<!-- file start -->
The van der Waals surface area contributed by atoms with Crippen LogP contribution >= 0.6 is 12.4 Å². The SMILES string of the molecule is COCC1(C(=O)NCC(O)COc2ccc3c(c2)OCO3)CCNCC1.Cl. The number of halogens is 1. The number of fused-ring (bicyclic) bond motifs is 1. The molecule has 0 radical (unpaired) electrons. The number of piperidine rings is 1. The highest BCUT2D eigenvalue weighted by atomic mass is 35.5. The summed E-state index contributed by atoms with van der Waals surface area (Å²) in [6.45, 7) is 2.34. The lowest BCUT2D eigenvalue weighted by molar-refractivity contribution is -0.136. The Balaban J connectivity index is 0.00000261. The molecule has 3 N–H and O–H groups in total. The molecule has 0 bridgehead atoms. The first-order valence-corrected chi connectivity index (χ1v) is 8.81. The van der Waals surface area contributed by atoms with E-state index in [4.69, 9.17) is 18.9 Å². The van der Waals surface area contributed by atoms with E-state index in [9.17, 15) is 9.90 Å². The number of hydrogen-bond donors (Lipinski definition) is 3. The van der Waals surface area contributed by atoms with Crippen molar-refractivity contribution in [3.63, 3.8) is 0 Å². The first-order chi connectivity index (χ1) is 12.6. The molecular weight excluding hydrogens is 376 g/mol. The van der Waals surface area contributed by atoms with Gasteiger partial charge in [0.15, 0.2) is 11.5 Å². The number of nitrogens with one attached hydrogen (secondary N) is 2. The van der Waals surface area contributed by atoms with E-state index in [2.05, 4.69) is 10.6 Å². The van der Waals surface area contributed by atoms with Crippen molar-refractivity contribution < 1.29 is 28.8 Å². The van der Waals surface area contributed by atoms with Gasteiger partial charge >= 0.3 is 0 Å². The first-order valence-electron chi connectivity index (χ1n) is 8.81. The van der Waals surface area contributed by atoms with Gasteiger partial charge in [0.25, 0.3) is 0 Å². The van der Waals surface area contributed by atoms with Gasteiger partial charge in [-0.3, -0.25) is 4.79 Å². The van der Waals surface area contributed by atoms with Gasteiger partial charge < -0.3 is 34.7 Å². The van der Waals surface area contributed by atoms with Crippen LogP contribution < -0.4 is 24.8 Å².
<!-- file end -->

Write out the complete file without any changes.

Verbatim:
The van der Waals surface area contributed by atoms with Crippen LogP contribution >= 0.6 is 12.4 Å². The SMILES string of the molecule is COCC1(C(=O)NCC(O)COc2ccc3c(c2)OCO3)CCNCC1.Cl. The number of halogens is 1. The number of fused-ring (bicyclic) bond motifs is 1. The molecule has 0 radical (unpaired) electrons. The number of piperidine rings is 1. The highest BCUT2D eigenvalue weighted by atomic mass is 35.5. The summed E-state index contributed by atoms with van der Waals surface area (Å²) in [6.45, 7) is 2.34. The lowest BCUT2D eigenvalue weighted by molar-refractivity contribution is -0.136. The Balaban J connectivity index is 0.00000261. The molecule has 3 N–H and O–H groups in total. The molecule has 0 bridgehead atoms. The first-order valence-corrected chi connectivity index (χ1v) is 8.81. The van der Waals surface area contributed by atoms with E-state index in [4.69, 9.17) is 18.9 Å². The van der Waals surface area contributed by atoms with E-state index in [9.17, 15) is 9.90 Å². The number of hydrogen-bond donors (Lipinski definition) is 3. The van der Waals surface area contributed by atoms with Crippen molar-refractivity contribution in [3.63, 3.8) is 0 Å². The first-order chi connectivity index (χ1) is 12.6. The molecular weight excluding hydrogens is 376 g/mol. The van der Waals surface area contributed by atoms with Gasteiger partial charge in [0.15, 0.2) is 11.5 Å². The number of nitrogens with one attached hydrogen (secondary N) is 2. The van der Waals surface area contributed by atoms with E-state index in [2.05, 4.69) is 10.6 Å². The van der Waals surface area contributed by atoms with Crippen molar-refractivity contribution < 1.29 is 28.8 Å². The van der Waals surface area contributed by atoms with Gasteiger partial charge >= 0.3 is 0 Å². The first-order valence-electron chi connectivity index (χ1n) is 8.81. The van der Waals surface area contributed by atoms with Gasteiger partial charge in [0.25, 0.3) is 0 Å². The van der Waals surface area contributed by atoms with Gasteiger partial charge in [-0.3, -0.25) is 4.79 Å². The van der Waals surface area contributed by atoms with Gasteiger partial charge < -0.3 is 34.7 Å². The van der Waals surface area contributed by atoms with Crippen LogP contribution < -0.4 is 24.8 Å².